My Principles of Single Stock Investing
The coronavirus pandemic has spurred a renewed interest in buying individual stocks because so many people are quarantined at home. Additionally, an interesting phenomenon has arisen: sports bettors have nothing to bet on, so they have moved to “betting” on individual stocks. Pair those things with no-cost trading applications such as Webull, Robinhood, and M1 Finance and it’s never been easier to invest in an individual company’s stock.
[Sidenote: Here’s a comparison of all three trading applications named above if you have any interest in utilizing one of them.]
I’ve previously discussed how to attain your dream life in my post, An Antidote to Normal: 8 Phases to Reach Your Dream State. In it, I expound on using your retirement accounts and index investing to increase your net worth and reach not only your financial goals but live your best life. I’m excited because I’ve never covered individual stock investing as a topic before.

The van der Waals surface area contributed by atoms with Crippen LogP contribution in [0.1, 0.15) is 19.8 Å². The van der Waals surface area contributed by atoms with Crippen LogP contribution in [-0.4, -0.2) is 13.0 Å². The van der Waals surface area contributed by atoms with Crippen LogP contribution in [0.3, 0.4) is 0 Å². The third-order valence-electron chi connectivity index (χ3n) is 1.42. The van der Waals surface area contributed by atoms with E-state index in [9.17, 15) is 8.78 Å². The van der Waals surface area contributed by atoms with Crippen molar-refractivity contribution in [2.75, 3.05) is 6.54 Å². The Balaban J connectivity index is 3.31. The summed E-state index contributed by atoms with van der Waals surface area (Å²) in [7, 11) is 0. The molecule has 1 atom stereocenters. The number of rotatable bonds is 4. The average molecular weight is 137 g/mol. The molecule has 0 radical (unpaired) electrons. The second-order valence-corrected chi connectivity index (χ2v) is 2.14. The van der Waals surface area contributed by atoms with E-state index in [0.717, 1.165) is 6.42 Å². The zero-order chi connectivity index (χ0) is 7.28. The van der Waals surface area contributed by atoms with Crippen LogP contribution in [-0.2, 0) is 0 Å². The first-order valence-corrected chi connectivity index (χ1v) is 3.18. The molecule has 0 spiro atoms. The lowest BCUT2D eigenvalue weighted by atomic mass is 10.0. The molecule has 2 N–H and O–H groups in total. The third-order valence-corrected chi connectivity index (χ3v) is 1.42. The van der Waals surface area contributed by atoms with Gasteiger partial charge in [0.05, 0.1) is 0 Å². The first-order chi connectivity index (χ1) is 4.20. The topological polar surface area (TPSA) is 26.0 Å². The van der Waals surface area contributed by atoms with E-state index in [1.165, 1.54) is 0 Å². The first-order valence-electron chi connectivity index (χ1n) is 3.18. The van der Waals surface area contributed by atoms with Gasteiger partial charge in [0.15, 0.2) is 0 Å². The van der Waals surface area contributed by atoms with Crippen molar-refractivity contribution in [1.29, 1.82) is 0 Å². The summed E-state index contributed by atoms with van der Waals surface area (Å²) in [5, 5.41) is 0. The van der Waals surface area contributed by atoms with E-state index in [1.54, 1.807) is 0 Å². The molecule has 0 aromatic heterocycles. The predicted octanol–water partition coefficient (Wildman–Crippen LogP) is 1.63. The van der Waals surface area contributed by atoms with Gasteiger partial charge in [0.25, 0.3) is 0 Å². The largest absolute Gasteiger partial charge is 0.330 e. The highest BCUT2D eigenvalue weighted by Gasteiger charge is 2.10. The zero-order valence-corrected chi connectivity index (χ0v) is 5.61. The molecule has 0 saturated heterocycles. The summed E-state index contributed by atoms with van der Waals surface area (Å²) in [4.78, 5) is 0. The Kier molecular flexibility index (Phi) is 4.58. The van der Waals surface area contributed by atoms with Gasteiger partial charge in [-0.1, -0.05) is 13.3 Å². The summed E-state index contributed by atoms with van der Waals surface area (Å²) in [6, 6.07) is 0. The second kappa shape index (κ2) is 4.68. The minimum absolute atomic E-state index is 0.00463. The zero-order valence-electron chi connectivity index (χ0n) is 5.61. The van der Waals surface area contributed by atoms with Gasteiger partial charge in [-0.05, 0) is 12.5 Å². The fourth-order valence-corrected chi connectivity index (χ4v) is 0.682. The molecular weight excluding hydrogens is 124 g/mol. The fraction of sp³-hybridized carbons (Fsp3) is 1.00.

Disclaimer: There is an important distinction I need to make. I am not a proponent of “stock trading” or “day trading”. I will be focused on stock investing which is more about purchasing a stock with the intent to hold it for a long time or the business’s fundamentals change rather than for stock speculation.
Paul’s principles on single stock investing:
- Do NOT invest until all non-mortgage debt is paid off. That means if you have consumer debt such as credit cards, student loans, or car loans you should pay them off prior to venturing into single stock investing.
- Do NOT invest in individual stocks until you have maximized your retirement accounts using index funds. Index funds allow you to spread your risk across hundreds of individual stocks. Prioritize that higher than single stock investing.
- Pick individual companies because you like their products or because you understand their business. Don’t choose a company because your cousin or friend gave you a hot stock tip.
- Only invest money that you are willing to lose. Keeping that in mind, you should only invest a small percentage of your net worth. My recommendation is to invest no amount larger than 5-7% of your total net worth.
Next week as part of my Three Action Thursday piece, I will disclose Paul’s Single Stock Investment Portfolio (PSSIP) so you can see some real examples of purchases and the logic behind them.
- What is your personal investment philosophy? Have you thought about it? Have you gone so far as to write it down? If not, do so.
- Do you currently engage in single stock investing? If so, are you applying any of the principles above?
- I would love to hear from you! Email me directly or hit up the Three Action Thursday Facebook Group.**